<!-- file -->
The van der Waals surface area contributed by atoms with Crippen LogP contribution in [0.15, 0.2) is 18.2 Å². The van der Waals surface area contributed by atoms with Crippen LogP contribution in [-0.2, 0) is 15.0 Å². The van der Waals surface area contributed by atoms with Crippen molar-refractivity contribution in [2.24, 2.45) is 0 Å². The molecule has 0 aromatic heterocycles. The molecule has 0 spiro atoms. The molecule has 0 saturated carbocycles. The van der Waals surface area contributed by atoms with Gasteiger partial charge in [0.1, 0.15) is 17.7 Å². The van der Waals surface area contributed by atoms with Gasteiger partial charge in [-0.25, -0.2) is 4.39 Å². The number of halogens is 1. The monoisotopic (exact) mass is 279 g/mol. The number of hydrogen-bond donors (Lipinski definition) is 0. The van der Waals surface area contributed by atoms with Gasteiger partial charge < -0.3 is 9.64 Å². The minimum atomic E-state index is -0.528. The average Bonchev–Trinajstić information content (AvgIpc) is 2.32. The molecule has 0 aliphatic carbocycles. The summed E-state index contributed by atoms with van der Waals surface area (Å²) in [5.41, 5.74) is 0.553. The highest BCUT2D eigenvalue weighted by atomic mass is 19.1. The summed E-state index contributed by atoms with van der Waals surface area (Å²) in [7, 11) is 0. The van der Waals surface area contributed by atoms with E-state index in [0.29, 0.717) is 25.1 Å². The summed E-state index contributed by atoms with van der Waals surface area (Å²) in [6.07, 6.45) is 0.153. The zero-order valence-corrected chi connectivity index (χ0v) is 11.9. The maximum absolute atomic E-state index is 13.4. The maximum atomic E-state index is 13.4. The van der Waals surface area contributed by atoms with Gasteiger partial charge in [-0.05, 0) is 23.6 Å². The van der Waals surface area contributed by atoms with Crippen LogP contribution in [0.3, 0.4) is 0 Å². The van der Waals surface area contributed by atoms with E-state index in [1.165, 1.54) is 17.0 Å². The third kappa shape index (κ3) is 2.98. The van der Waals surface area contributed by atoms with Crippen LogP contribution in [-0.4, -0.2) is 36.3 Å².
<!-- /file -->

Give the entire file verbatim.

The van der Waals surface area contributed by atoms with Crippen LogP contribution in [0.15, 0.2) is 18.2 Å². The van der Waals surface area contributed by atoms with Crippen LogP contribution in [-0.2, 0) is 15.0 Å². The van der Waals surface area contributed by atoms with Crippen molar-refractivity contribution in [2.24, 2.45) is 0 Å². The molecule has 0 aromatic heterocycles. The molecule has 0 spiro atoms. The molecule has 0 saturated carbocycles. The van der Waals surface area contributed by atoms with Gasteiger partial charge in [0.1, 0.15) is 17.7 Å². The van der Waals surface area contributed by atoms with Gasteiger partial charge in [-0.25, -0.2) is 4.39 Å². The number of halogens is 1. The monoisotopic (exact) mass is 279 g/mol. The number of hydrogen-bond donors (Lipinski definition) is 0. The van der Waals surface area contributed by atoms with Gasteiger partial charge < -0.3 is 9.64 Å². The minimum atomic E-state index is -0.528. The average Bonchev–Trinajstić information content (AvgIpc) is 2.32. The molecule has 0 aliphatic carbocycles. The summed E-state index contributed by atoms with van der Waals surface area (Å²) in [5.41, 5.74) is 0.553. The highest BCUT2D eigenvalue weighted by atomic mass is 19.1. The summed E-state index contributed by atoms with van der Waals surface area (Å²) in [7, 11) is 0. The van der Waals surface area contributed by atoms with E-state index in [0.29, 0.717) is 25.1 Å². The summed E-state index contributed by atoms with van der Waals surface area (Å²) in [6.07, 6.45) is 0.153. The zero-order valence-corrected chi connectivity index (χ0v) is 11.9. The maximum absolute atomic E-state index is 13.4. The maximum atomic E-state index is 13.4. The van der Waals surface area contributed by atoms with Gasteiger partial charge in [-0.05, 0) is 23.6 Å². The van der Waals surface area contributed by atoms with Crippen LogP contribution in [0.3, 0.4) is 0 Å². The van der Waals surface area contributed by atoms with E-state index in [1.165, 1.54) is 17.0 Å². The third kappa shape index (κ3) is 2.98. The van der Waals surface area contributed by atoms with Crippen LogP contribution in [-0.4, -0.2) is 36.3 Å².